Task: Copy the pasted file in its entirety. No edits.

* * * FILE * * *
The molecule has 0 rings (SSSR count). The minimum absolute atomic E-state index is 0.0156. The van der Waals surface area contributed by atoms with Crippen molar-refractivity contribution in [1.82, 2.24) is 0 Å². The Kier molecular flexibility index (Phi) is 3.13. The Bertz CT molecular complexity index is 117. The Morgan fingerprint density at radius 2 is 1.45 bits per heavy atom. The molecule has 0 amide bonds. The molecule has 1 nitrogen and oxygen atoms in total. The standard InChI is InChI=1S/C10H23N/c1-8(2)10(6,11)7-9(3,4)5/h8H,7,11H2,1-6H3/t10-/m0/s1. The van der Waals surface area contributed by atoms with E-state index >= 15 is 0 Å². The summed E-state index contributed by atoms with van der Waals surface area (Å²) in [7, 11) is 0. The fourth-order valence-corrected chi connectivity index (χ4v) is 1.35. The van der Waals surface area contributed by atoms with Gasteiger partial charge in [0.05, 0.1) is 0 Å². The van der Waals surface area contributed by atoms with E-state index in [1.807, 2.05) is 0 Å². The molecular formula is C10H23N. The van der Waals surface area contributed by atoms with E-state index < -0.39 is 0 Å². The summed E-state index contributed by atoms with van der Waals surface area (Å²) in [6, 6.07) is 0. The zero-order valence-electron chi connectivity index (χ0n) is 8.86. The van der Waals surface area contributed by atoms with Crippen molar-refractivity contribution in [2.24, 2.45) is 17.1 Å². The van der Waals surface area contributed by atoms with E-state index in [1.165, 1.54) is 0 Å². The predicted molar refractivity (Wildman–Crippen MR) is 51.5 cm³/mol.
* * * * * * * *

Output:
The molecule has 0 rings (SSSR count). The minimum absolute atomic E-state index is 0.0156. The van der Waals surface area contributed by atoms with Crippen molar-refractivity contribution in [1.82, 2.24) is 0 Å². The Kier molecular flexibility index (Phi) is 3.13. The Bertz CT molecular complexity index is 117. The Morgan fingerprint density at radius 2 is 1.45 bits per heavy atom. The molecule has 0 amide bonds. The molecule has 1 nitrogen and oxygen atoms in total. The standard InChI is InChI=1S/C10H23N/c1-8(2)10(6,11)7-9(3,4)5/h8H,7,11H2,1-6H3/t10-/m0/s1. The van der Waals surface area contributed by atoms with E-state index >= 15 is 0 Å². The summed E-state index contributed by atoms with van der Waals surface area (Å²) in [7, 11) is 0. The fourth-order valence-corrected chi connectivity index (χ4v) is 1.35. The van der Waals surface area contributed by atoms with Gasteiger partial charge in [0.05, 0.1) is 0 Å². The van der Waals surface area contributed by atoms with E-state index in [1.807, 2.05) is 0 Å². The molecular formula is C10H23N. The van der Waals surface area contributed by atoms with E-state index < -0.39 is 0 Å². The summed E-state index contributed by atoms with van der Waals surface area (Å²) in [6, 6.07) is 0. The zero-order valence-electron chi connectivity index (χ0n) is 8.86. The van der Waals surface area contributed by atoms with Crippen molar-refractivity contribution in [2.24, 2.45) is 17.1 Å². The van der Waals surface area contributed by atoms with E-state index in [1.165, 1.54) is 0 Å². The predicted molar refractivity (Wildman–Crippen MR) is 51.5 cm³/mol.